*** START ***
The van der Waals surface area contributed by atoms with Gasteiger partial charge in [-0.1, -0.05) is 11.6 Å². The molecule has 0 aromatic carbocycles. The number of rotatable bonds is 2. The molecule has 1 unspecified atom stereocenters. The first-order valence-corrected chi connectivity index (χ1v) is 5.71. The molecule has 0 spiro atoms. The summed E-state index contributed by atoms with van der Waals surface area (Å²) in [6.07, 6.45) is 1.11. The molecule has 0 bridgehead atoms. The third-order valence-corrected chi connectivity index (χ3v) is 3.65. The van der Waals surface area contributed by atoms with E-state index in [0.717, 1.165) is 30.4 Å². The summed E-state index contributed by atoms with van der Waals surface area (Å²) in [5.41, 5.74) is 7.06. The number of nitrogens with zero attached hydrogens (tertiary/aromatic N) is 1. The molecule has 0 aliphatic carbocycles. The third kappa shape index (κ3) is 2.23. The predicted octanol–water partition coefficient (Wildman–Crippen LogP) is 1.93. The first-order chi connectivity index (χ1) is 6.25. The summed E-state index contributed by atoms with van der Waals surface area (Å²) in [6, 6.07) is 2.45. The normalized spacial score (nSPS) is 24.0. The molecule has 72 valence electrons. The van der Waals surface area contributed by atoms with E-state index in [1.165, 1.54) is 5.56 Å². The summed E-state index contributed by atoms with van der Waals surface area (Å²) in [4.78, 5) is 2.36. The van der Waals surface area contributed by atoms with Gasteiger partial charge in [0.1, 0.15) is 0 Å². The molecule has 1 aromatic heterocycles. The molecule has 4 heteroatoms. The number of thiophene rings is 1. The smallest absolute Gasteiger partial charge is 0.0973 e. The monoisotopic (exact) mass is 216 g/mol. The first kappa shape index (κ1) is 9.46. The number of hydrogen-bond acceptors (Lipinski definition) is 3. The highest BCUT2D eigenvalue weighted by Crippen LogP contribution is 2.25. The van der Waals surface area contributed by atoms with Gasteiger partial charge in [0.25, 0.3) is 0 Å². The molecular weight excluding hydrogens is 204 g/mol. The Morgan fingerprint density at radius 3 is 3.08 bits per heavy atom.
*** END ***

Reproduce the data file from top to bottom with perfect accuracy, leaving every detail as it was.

The van der Waals surface area contributed by atoms with Gasteiger partial charge in [-0.1, -0.05) is 11.6 Å². The molecule has 0 aromatic carbocycles. The number of rotatable bonds is 2. The molecule has 1 unspecified atom stereocenters. The first-order valence-corrected chi connectivity index (χ1v) is 5.71. The molecule has 0 spiro atoms. The summed E-state index contributed by atoms with van der Waals surface area (Å²) in [6.07, 6.45) is 1.11. The molecule has 0 bridgehead atoms. The third-order valence-corrected chi connectivity index (χ3v) is 3.65. The van der Waals surface area contributed by atoms with E-state index in [0.717, 1.165) is 30.4 Å². The summed E-state index contributed by atoms with van der Waals surface area (Å²) in [5.41, 5.74) is 7.06. The number of nitrogens with zero attached hydrogens (tertiary/aromatic N) is 1. The molecule has 0 aliphatic carbocycles. The third kappa shape index (κ3) is 2.23. The predicted octanol–water partition coefficient (Wildman–Crippen LogP) is 1.93. The first-order chi connectivity index (χ1) is 6.25. The summed E-state index contributed by atoms with van der Waals surface area (Å²) in [6, 6.07) is 2.45. The normalized spacial score (nSPS) is 24.0. The molecule has 72 valence electrons. The van der Waals surface area contributed by atoms with E-state index in [1.165, 1.54) is 5.56 Å². The summed E-state index contributed by atoms with van der Waals surface area (Å²) in [4.78, 5) is 2.36. The van der Waals surface area contributed by atoms with Gasteiger partial charge in [0.1, 0.15) is 0 Å². The molecule has 1 aromatic heterocycles. The molecule has 4 heteroatoms. The number of thiophene rings is 1. The smallest absolute Gasteiger partial charge is 0.0973 e. The monoisotopic (exact) mass is 216 g/mol. The first kappa shape index (κ1) is 9.46. The number of hydrogen-bond acceptors (Lipinski definition) is 3. The highest BCUT2D eigenvalue weighted by Crippen LogP contribution is 2.25. The van der Waals surface area contributed by atoms with Gasteiger partial charge in [0.25, 0.3) is 0 Å². The molecular weight excluding hydrogens is 204 g/mol. The Morgan fingerprint density at radius 3 is 3.08 bits per heavy atom.